literature textbook or literature study guide (see newsletter
#26) in which many elements are examined.
__ Find and study the allusions (references to other literature,
the Bible, mythology, history, cultural items, historical figures
__ Identify the imagery or figures of speech, such as similes,
metaphors, and personifications.
__ Discuss the characters, their values, motives, and actions.
Is it real?
You can classify a work based on its realism.
__ Help younger children notice if a story is realistic:
1) Ask if things could really happen that way, or if it is a
2) Explain how an allegory or parable uses real things to
represent spiritual or moral truths.
__ Explain the characteristics of:
1) Nonfiction (the story really happened, sometimes with dialog
filled in to represent true circumstances)
2) Historical fiction (fictional characters and events set in an
accurate historical setting that might also include actual people
What's the point?
Every work has a message, as Dr. Francis Schaeffer has pointed
out so well in his books and video set, "How Shall We Then Live."
__ Have your children look for the main idea or underlying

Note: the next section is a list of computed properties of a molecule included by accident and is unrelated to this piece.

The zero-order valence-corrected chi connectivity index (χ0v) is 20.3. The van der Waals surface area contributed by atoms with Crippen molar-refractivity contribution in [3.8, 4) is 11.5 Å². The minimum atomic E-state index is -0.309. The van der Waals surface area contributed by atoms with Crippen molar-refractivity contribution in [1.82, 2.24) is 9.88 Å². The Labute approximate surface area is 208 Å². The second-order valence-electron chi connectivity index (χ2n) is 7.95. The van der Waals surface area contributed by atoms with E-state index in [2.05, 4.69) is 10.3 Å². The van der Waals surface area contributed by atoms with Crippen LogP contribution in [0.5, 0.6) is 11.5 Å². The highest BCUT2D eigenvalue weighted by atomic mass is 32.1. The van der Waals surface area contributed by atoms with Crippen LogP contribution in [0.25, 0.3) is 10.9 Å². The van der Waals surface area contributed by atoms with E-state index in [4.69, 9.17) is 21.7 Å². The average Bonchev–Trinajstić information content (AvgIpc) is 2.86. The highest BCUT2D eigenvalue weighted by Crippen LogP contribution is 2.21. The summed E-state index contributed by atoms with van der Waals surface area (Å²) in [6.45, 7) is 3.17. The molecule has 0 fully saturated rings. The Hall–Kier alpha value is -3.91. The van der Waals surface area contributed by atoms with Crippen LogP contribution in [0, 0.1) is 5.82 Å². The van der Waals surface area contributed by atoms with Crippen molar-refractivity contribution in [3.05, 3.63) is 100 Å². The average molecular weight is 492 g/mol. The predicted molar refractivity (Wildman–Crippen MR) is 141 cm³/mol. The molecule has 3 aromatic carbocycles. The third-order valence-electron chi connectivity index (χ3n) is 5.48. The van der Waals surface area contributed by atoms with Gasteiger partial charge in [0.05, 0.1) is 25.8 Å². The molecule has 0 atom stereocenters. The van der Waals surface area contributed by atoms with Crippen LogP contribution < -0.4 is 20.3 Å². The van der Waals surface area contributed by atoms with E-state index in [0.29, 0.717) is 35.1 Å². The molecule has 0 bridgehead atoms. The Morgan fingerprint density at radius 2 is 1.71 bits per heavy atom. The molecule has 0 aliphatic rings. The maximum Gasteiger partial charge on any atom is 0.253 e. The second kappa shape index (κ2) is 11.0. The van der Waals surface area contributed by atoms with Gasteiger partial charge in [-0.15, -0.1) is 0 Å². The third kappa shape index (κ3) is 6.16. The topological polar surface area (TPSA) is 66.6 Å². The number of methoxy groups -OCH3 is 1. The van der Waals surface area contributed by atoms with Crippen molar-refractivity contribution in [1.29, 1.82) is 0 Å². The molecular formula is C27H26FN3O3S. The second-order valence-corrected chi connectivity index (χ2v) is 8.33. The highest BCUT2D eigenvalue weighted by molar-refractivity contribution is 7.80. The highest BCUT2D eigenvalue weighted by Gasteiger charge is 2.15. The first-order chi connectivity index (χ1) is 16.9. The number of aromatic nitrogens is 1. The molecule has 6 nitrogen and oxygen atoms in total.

message of a story or book and put it in their own words.
__ Teach children to summarize stories, poems, or paragraphs.
What are the relationships?
__ Show your child how to look for the basic plot of a book and
how various characters and events are related and interact to
cause the plot to develop. (Most plots start with a problem, go
through development and crisis, and come to a solution.)
__ Examine the relevancy of the material included in the story.
Did each part contribute to the whole or was something
unnecessary and distracting?
__ Include instruction in outlining to show relationships.
1) Start by identifying the main sentences in simple paragraphs.
2) Increase to outlining complex passages.
3) Create a simple, 1-page outline of an entire book.
Stories or chapters from the Bible are good sources of material.
What is the author's perspective?
Every writer has a worldview that affects his works; it is
impossible to have a completely neutral viewpoint. Knowing the
historical and biographical details of an author's life can alert
you to some of the philosophies that may be present in his work.
__ Look for and discuss literary details that reveal the author's
__ Ask why the author wrote the story. Was it to entertain,
inform, impart a message, or persuade the reader to change his
__ Consider what worldview is infused into nonfiction and
reference materials, as well as in fiction.
Plan a Family Field Trip/Vacation/Adventure
Following the Lewis and Clark Expedition Route
"Proud to Lead Proud to Follow" is a guided tour
novel of the Lewis and Clark Expedition. Includes
directions to 138 designated stops and quotes from the
journals. Three sets of cassette tapes (four 90-minute